That wasn’t the only move that was questionable…
I didn’t have anything to do with the GRC project; I was there performing an audit. But I saw many auditors scream and slither as if they were slugs bathed in salt.
It was painful to watch. I suffered too.
The app, which was not created with audit workpapers in mind, was hard to master and use. So the audit group spent a lot of money to customize the app so that it “works” for workpapers.
I’m sure some systems that do GRC do workpapers just fine, but I haven’t seen one yet. I haven’t seen all the major GRC packages, but the ones I have used make auditors wish they were still working with paper (if you missed the pun, you better back up).
Management said they picked this package because they expect the GRC features to be used across the organization eventually. (In the meantime, let’s torture as many auditors as we can.)
I am so weary of audit departments not eating their own dog food. In other words, auditors insist everyone else follow good project management practices, ensure proper controls are implemented, and processes are efficient and timely, and yet they fail to follow those same requirements for their own projects. And they never write up audit issues about for their own failures!
Here’s a few of the doggy treats this audit department refused to swallow:
- Determining what the project requirements are before selecting a product.
One auditor told me that early in the project, she asked whether the selected application could search for words and phrases across all audits, workpapers, attachments, issues, and other data. Audit management told her it was “too early in the process for determining requirements, after all, we’re still in the contract negotiation stage.”
Since when do you negotiate prices before determining whether the system will do the tasks for which it is purchased?
(In all fairness, while it wasn’t purchased primarily for doing workpapers, that is one of its most frequent and time-consuming uses of the app.)
- Doing a security review of the product, vendor, and hosting environment prior to purchasing the product.
The security review was performed in while the product was being installed and configured (in other words, after some money was already committed). Halfway through the process the configuration was halted due to security findings. After the vendor resolved the issue, configuration resumed, but most of the vendor’s key people were onto different projects, which severely delayed the final configuration. As a result, the audit department had to reschedule some of their audits as well as internal IT people helping with the project. Several months were wasted.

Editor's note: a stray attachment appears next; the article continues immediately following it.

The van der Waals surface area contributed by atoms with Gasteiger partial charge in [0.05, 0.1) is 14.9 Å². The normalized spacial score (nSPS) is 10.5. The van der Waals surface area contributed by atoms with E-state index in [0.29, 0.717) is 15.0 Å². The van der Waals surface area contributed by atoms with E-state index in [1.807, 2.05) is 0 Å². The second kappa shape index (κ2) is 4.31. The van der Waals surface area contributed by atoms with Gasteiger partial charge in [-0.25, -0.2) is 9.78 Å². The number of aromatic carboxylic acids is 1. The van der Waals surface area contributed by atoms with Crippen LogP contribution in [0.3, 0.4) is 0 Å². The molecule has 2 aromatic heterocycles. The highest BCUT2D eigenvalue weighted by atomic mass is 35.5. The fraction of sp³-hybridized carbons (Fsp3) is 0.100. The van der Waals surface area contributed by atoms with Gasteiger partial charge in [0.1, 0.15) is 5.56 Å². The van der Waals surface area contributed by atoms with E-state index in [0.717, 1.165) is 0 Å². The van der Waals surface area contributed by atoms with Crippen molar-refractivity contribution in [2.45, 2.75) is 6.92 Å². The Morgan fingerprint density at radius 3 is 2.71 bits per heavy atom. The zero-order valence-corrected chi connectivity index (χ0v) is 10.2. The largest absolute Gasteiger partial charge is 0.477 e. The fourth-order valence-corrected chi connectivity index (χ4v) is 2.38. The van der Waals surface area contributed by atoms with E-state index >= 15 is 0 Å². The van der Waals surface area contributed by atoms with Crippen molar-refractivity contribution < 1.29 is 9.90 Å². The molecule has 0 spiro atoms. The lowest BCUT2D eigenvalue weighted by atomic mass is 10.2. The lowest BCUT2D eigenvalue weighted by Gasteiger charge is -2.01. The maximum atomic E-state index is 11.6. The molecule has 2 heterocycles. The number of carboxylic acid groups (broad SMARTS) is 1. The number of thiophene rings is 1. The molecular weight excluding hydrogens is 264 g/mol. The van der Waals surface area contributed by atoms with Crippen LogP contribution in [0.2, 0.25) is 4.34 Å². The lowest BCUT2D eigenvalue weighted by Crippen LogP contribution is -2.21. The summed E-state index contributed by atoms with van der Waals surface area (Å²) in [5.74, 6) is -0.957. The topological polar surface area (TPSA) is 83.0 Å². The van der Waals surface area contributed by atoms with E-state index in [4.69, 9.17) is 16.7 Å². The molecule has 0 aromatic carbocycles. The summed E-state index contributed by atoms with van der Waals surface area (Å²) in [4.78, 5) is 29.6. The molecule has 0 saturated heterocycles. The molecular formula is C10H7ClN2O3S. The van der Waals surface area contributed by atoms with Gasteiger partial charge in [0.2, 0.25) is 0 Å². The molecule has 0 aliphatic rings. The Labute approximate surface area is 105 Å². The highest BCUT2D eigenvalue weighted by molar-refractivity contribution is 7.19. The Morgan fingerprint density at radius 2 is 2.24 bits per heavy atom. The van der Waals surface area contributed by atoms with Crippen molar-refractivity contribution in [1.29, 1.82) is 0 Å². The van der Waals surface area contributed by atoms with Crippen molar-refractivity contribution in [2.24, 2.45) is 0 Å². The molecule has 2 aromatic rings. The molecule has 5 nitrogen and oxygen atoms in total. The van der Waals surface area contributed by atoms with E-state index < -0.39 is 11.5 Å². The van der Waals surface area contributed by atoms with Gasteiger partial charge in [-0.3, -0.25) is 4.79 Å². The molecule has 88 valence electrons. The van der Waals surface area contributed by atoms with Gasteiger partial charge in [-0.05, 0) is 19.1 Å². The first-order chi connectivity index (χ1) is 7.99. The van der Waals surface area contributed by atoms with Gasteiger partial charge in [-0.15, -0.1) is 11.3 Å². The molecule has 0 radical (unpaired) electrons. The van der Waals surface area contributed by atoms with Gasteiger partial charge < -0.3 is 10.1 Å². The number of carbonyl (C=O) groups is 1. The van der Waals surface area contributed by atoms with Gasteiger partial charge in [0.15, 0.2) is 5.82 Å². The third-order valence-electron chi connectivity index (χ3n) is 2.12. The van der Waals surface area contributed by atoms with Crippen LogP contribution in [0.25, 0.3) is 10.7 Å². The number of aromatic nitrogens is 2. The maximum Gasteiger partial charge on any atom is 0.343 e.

- Ensuring that all appropriate key personnel were involved in the project.
No RITA (real IT auditor) was invited to join the audit team that worked on the implementation. As a result, several items that a RITA would have identified right away were not noted until later, which made the fixes more costly. Go figure.
- Ensuring that data was protected in transit.
Since this is a cloud solution, various types of data are transmitted between the company’s audit group and the cloud solution during different processes. No one checked whether all the data transmissions were encrypted (where’s RITA when ya need her?). Whether they turned out to be encrypted or not, the point is that they did NOT check.
- Selecting a product that makes 1 thing better for some staff, but 10 things worse for most of the staff.
Like too many GRC products, this one isn’t workpaper friendly. One auditor told me that creating workpapers in this product is like drinking Earl Grey tea in a biker bar–you are likely to get hurt, even before you enjoy one sip of tea. Instead of being able to type in your narrative and embed attachments, you type all your data in separate, little boxes which scroll poorly and provide no spell check. Then at a different level of the program, you add attachments.
So what is this app good at? Reporting! Since you have to enter items like audit year, audit name, control objective number, control objective name, workpaper number, workpaper name, test steps, etc., in separate boxes, the app is great at creating boxy reports which management loves.
So make things easy for management to report at the end of an audit, the end of a month, the end of a quarter, and the end of the year, but make the poor auditor struggle with those stupid boxes EVERY DAY.
Evidently, many of the auditors on the implementation team felt this was not the right package, but they were too afraid to question audit management.
These are the same auditors who call company management to task on occasion. I guess the difference is that when you challenge company management, you have audit management watching your back. When you challenge audit management, who will watch your back? No one, so you watch your own back, I guess…
This reminds me of another post I wrote a while back, entitled Who Audits the Auditors?
What dog food does your audit team (or a “friend’s”) need to eat?
What system do you use to create workpapers, and how do you like it?